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Bulk UPDATE Operations


Oracle Tips by Burleson Consulting

 

The following Tip is from the outstanding book "Oracle PL/SQL Tuning: Expert Secrets for High Performance Programming" by Dr. Tim Hall, Oracle ACE of the year, 2006:

The forall_test table is used to compare the performance of individual updates against bulk updates using the update_forall.sql script listed below.  Notice the use of the ROW keyword in the bulk operation.  This keyword was introduced in Oracle9i Release 2 to allow updates using record definitions without needing to reference individual elements of the record, making bulk operations significantly simpler.

update_forall.sql

SET SERVEROUTPUT ON
DECLARE
  TYPE t_id_tab IS TABLE OF forall_test.id%TYPE;
  TYPE t_forall_test_tab IS TABLE OF forall_test%ROWTYPE;

  l_id_tab  t_id_tab          := t_id_tab();
  l_tab     t_forall_test_tab := t_forall_test_tab ();
  l_start   NUMBER;
  l_size    NUMBER            := 10000;
BEGIN
  -- Populate collections.
  FOR i IN 1 .. l_size LOOP
    l_id_tab.extend;
    l_tab.extend;

    l_id_tab(l_id_tab.last)       := i;
    l_tab(l_tab.last).id          := i;
    l_tab(l_tab.last).code        := TO_CHAR(i);
    l_tab(l_tab.last).description := 'Description: ' || TO_CHAR(i);
  END LOOP;

  -- Time regular updates.

  l_start := DBMS_UTILITY.get_time;

  FOR i IN l_tab.first .. l_tab.last LOOP
    UPDATE forall_test
    SET    ROW = l_tab(i)
    WHERE  id  = l_tab(i).id;
  END LOOP; 

  DBMS_OUTPUT.put_line('Normal Updates : ' ||
                       (DBMS_UTILITY.get_time - l_start));

  l_start := DBMS_UTILITY.get_time;

  -- Time bulk updates.

  FORALL i IN l_tab.first .. l_tab.last
    UPDATE forall_test
    SET    ROW = l_tab(i)
    WHERE  id  = l_id_tab(i);

  DBMS_OUTPUT.put_line('Bulk Updates   : ' ||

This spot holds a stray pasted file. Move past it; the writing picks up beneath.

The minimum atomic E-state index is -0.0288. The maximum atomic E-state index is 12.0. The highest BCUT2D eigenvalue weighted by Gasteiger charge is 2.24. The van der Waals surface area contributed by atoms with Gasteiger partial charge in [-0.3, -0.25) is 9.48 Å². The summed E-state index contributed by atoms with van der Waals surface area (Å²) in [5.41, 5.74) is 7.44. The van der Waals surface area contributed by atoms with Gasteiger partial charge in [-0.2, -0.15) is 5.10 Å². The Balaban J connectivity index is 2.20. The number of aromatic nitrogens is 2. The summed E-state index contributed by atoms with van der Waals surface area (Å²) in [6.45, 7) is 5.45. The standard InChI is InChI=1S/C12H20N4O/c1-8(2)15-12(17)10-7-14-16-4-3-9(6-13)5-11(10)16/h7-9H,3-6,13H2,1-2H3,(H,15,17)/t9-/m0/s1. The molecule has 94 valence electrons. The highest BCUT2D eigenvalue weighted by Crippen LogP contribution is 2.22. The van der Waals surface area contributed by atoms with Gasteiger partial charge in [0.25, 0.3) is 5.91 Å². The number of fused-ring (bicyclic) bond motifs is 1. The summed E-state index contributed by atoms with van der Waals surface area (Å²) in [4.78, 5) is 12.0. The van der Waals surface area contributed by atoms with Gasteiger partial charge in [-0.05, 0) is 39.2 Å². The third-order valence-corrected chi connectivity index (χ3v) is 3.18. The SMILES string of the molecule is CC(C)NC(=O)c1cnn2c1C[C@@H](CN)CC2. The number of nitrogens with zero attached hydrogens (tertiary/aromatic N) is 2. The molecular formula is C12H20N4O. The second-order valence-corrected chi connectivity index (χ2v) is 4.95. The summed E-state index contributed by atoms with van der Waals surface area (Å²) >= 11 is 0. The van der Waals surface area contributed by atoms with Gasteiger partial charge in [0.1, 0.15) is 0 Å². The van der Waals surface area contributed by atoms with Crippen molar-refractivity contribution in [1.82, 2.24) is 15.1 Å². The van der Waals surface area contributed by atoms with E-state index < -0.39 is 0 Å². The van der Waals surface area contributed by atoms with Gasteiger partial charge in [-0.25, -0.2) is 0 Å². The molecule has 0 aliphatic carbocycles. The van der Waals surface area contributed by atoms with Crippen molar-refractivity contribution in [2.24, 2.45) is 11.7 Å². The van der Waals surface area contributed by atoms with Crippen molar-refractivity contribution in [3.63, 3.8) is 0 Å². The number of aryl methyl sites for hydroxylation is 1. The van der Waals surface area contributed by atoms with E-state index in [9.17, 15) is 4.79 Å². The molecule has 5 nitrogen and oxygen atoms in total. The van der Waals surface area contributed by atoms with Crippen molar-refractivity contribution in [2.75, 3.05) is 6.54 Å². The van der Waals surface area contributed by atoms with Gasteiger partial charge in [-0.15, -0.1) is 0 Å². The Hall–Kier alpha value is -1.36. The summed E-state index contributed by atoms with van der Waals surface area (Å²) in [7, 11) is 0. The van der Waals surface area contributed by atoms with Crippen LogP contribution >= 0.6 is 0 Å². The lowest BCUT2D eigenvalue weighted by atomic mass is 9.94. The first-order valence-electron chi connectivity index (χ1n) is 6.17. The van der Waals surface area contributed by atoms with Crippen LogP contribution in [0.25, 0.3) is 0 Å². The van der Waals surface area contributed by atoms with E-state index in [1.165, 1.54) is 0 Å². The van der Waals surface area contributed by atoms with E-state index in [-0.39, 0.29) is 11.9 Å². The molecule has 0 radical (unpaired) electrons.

(DBMS_UTILITY.get_time - l_start));

  COMMIT;
END;
/

The update_forall.sql script has a similar internal structure to the insert_forall.sql script described earlier.  The main difference is the update statement requires a WHERE clause that references the tables ID column allowing individual rows to be targeted.  If the bulk operation was altered to reference the ID column within the collection, the following compilation error would be produced.

  -- Incorrect bulk operation.

  FORALL i IN l_tab.first .. l_tab.last
    UPDATE forall_test
    SET    ROW = l_tab(i)
    WHERE  id  = l_tab(i).id;

Errors for PROCEDURE UPDATE_FORALL:

LINE/COL ERROR
-------- -----------------------------------------------------------
36/5     PL/SQL: SQL Statement ignored
38/18    PL/SQL: ORA-22806: not an object or REF
38/18    PLS-00382: expression is of wrong type
38/18    PLS-00436: implementation restriction: cannot reference
         fields of BULK In-BIND table of records

Before running the script make sure the FORALL_TEST table is populated using the insert_forall.sql script or there will be no records to update. The results from the update_forall.sql script are listed below.

SQL> @update_forall.sql
Normal Updates : 202
Bulk Updates   : 104

PL/SQL procedure successfully completed.

In this example, the bulk operation is approximately twice the speed of the conventional update.

The update_forall_8i.sql script shows how this operation would be coded prior to Oracle9i Release 2.  Notice that a separate collection is defined for each column referenced in the bind operation.

update_forall_8i.sql

SET SERVEROUTPUT ON
DECLARE
  TYPE t_id_tab IS TABLE OF forall_test.id%TYPE;
  TYPE t_code_tab IS TABLE OF forall_test.code%TYPE;
  TYPE t_desc_tab IS TABLE OF forall_test.description%TYPE;

  l_id_tab    t_id_tab   := t_id_tab();
  l_code_tab  t_code_tab := t_code_tab();
  l_desc_tab  t_desc_tab := t_desc_tab();
  l_start     NUMBER;
  l_size      NUMBER     := 10000;
BEGIN
  -- Populate collections.
  FOR i IN 1 .. l_size LOOP
    l_id_tab.extend;
    l_code_tab.extend;
    l_desc_tab.extend;